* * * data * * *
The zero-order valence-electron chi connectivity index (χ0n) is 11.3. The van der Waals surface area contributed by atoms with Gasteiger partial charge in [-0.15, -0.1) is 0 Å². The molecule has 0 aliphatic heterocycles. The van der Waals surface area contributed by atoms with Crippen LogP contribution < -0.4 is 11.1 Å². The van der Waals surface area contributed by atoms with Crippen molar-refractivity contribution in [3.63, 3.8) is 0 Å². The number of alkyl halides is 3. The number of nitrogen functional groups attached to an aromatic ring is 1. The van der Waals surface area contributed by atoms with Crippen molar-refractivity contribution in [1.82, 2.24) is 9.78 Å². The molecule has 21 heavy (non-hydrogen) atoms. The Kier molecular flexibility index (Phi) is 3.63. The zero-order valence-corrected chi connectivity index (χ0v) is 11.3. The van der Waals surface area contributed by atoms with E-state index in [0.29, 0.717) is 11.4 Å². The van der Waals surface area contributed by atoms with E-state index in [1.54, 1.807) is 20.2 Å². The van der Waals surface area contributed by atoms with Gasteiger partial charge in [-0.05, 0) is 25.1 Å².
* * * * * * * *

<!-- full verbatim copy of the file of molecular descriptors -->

The zero-order valence-electron chi connectivity index (χ0n) is 11.3. The van der Waals surface area contributed by atoms with Gasteiger partial charge in [-0.15, -0.1) is 0 Å². The molecule has 0 aliphatic heterocycles. The van der Waals surface area contributed by atoms with Crippen LogP contribution < -0.4 is 11.1 Å². The van der Waals surface area contributed by atoms with Crippen molar-refractivity contribution in [3.63, 3.8) is 0 Å². The number of alkyl halides is 3. The number of nitrogen functional groups attached to an aromatic ring is 1. The van der Waals surface area contributed by atoms with Crippen molar-refractivity contribution in [1.82, 2.24) is 9.78 Å². The molecule has 21 heavy (non-hydrogen) atoms. The Kier molecular flexibility index (Phi) is 3.63. The zero-order valence-corrected chi connectivity index (χ0v) is 11.3. The van der Waals surface area contributed by atoms with E-state index in [0.29, 0.717) is 11.4 Å². The van der Waals surface area contributed by atoms with E-state index in [1.54, 1.807) is 20.2 Å². The van der Waals surface area contributed by atoms with Gasteiger partial charge in [-0.05, 0) is 25.1 Å².